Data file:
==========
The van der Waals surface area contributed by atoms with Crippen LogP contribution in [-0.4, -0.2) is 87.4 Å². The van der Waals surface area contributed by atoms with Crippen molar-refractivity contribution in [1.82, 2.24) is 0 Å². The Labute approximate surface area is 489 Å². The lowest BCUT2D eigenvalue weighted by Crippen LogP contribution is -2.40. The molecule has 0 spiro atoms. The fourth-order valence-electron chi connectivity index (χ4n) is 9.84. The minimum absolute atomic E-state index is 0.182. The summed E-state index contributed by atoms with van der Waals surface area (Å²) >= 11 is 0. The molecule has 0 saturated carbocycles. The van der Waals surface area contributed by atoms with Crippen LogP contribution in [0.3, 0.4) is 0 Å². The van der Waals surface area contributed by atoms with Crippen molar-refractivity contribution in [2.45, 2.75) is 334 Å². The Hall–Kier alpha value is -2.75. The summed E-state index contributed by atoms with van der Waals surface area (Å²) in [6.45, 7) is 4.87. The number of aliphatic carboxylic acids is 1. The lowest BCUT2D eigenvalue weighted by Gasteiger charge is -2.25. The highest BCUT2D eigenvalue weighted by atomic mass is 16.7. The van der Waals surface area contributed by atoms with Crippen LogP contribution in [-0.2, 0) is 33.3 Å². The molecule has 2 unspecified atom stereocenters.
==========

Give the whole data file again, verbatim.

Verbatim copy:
The van der Waals surface area contributed by atoms with Crippen LogP contribution in [-0.4, -0.2) is 87.4 Å². The van der Waals surface area contributed by atoms with Crippen molar-refractivity contribution in [1.82, 2.24) is 0 Å². The Labute approximate surface area is 489 Å². The lowest BCUT2D eigenvalue weighted by Crippen LogP contribution is -2.40. The molecule has 0 spiro atoms. The fourth-order valence-electron chi connectivity index (χ4n) is 9.84. The minimum absolute atomic E-state index is 0.182. The summed E-state index contributed by atoms with van der Waals surface area (Å²) >= 11 is 0. The molecule has 0 saturated carbocycles. The van der Waals surface area contributed by atoms with Crippen LogP contribution in [0.3, 0.4) is 0 Å². The van der Waals surface area contributed by atoms with Crippen molar-refractivity contribution in [2.45, 2.75) is 334 Å². The Hall–Kier alpha value is -2.75. The summed E-state index contributed by atoms with van der Waals surface area (Å²) in [6.45, 7) is 4.87. The number of aliphatic carboxylic acids is 1. The lowest BCUT2D eigenvalue weighted by Gasteiger charge is -2.25. The highest BCUT2D eigenvalue weighted by atomic mass is 16.7. The van der Waals surface area contributed by atoms with Crippen LogP contribution in [-0.2, 0) is 33.3 Å². The molecule has 2 unspecified atom stereocenters.